Grassholme Reservoir, Durham: Collaborative Working Delivers Engineering and Biodiversity Solution

Overview

The need for remedial works to Grassholme Reservoir had the potential for significant adverse effects on important ecological features including woodland, freshwater habitats, protected species and statutory designated sites.

BSG Ecology worked with nature conservation stakeholders and the Northumbrian Water project team to minimise ecological impacts and achieve no net loss of biodiversity.

Challenge

Significant remedial works are required at Grassholme Reservoir, County Durham, to address safety concerns raised during a statutory inspection by the Reservoir Panel Engineer.

Unavoidable impacts of these works will include:

  • The need to re-route a 280 m section of watercourse
  • The loss of up to 0.6 hectares of ancient semi-natural woodland

Potential loss of foraging and roosting habitat for bats, loss of supporting habitat for bird populations associated with the North Pennine Moors Special Protection Area (SPA), and changes to hydrology resulting in impacts on a groundwater-fed Site of Special Scientific Interest were other key considerations for the planning application.

The challenge was therefore to identify how to reduce impacts on these ecological features to an acceptable level and achieve no net loss of biodiversity without compromising a viable engineering solution.

Solution

The approach to the work was informed by extensive consultation with stakeholders that included the Environment Agency, Natural England, Durham County Council and the North Pennines Area of Outstanding Natural Beauty, and confirmed through liaison with the Northumbrian Water Conservation team.

Detailed baseline data were then gathered for the site. Key considerations were characterisation of the stream, the woodland and the bat community of the site.

  • The stream was found to be a good example of a natural upland watercourse, with minimal human alteration, and supporting a range of fish and fresh water invertebrate species.
  • The more common mature trees within the woodland were silver birch and hazel; rowan and ash were also present but occasional. The woodland was considered a relatively poor example of its type due to overgrazing affecting the quality of the ground flora and evidence of recent infill tree planting to supplement the more mature trees.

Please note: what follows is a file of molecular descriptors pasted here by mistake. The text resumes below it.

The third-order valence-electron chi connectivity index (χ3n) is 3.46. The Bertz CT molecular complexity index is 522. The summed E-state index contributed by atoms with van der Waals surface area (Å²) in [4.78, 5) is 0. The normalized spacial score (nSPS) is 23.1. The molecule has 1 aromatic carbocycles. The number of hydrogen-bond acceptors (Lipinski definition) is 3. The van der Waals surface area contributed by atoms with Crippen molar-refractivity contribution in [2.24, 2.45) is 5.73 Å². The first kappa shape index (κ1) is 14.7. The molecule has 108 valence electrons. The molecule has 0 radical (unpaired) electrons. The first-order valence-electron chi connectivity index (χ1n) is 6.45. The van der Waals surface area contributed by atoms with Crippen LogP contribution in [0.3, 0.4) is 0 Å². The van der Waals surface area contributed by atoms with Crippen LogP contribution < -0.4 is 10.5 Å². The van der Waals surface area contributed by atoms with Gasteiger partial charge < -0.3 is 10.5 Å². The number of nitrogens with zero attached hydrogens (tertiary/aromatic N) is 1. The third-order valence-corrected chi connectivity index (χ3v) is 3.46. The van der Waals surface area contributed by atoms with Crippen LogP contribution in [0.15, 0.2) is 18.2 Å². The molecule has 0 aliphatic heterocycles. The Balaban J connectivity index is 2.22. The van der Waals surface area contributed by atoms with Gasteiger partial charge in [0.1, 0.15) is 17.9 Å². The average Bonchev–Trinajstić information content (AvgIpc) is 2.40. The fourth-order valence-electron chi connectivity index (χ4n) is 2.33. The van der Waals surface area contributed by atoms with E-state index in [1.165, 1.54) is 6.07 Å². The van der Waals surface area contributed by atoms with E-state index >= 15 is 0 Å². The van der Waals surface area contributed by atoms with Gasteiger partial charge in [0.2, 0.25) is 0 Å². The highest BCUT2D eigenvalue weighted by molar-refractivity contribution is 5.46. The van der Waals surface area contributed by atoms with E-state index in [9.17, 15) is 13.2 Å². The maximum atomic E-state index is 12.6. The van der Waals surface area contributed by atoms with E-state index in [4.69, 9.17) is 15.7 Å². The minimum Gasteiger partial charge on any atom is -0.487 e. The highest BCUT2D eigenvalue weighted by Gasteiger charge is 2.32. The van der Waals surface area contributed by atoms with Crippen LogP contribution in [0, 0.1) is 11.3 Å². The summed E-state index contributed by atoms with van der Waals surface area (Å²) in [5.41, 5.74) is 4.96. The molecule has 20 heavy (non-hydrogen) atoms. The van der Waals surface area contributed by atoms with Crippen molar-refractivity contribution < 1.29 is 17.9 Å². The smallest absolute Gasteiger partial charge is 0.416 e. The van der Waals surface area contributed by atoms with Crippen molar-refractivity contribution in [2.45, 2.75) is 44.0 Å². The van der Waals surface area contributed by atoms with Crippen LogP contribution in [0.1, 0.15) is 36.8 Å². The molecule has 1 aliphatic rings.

• Initial ground level and climbed assessment identified considerable opportunities for roosting bats in the woodland. Extensive capture and radio tracking of bats was therefore carried out alongside standard emergence / re-entry surveys to determine the extent to which the woodland to be lost acted as a roosting resource. This established that while a minimum of seven bats species used the site, only small numbers of pipistrelle bats roosted in the wood; most bats commuted to the site to forage from areas of valley woodland downstream of the reservoir (along the River Lune corridor). The results made the situation with regard to European Protected Species Licensing more straightforward.

The mitigation solution outlined in the planning application was developed in conjunction with detailed discussions with the project engineers and hydrologists, and included:

  • The creation of a replacement stream section including many of the boulders from the stream that was lost, incorporating riffles and other features, and supplemented by the planting of riparian vegetation.
  • The translocation of many of the trees / their root balls (using skylines) and the soil from the ancient semi-natural woodland to a nearby receptor area as part of the creation of approximately four hectares of semi-natural woodland.
  • The creation of a linear strip of riparian woodland, providing approximately 2 km of woodland cover along the edge of the reservoir. This is likely to provide a valuable local resource for bats.
  • The erection of bat boxes in suitable areas of nearby habitat to compensate for the roosting opportunities lost.

A shadow Habitats Regulations Assessment (sHRA), informed by desk study and field survey data (a habitat appraisal) concluded there was unlikely to be a significant effect on North Pennine SPA bird populations as a result of the proposals. The conclusion of the sHRA was accepted by Natural England and Durham County Council.

Outcome

Planning permission was received for the project in November 2020.

The legacy of the project will be both a safety compliant dam structure and the delivery of a far more extensive and better managed area of semi-natural woodland habitat than was present prior to the works taking place. Habitat creation will be secured through a long term management plan which will be implemented by Northumbrian Water.

Testimonial

Throughout the design, consultation and planning phases of this project BSG Ecology has delivered a complete ecological service, providing guidance and high-quality advice to both NWL and the wider project team”.

Mark Morris, Conservation team, Northumbrian Water

Our work in support of the Grassholme Reservoir project provided BSG Ecology with a considerable technical challenge; to strike a delicate balance between the need to deliver high quality ecological mitigation and a robust engineering solution. To achieve this we worked closely with the project engineers, hydrologists and construction contractors and drew from expertise across the BSG Ecology team. The outcome is a project that delivers in terms of dam safety and for biodiversity.”

Neil Beamsley, Principal Ecologist and BSG Ecology project manager

Client

Northumbrian Water

Category
Arboriculture, Bats, Biodiversity, Birds, Habitat Management Planning, HRA, Infrastructure, North East, Projects, Protected Species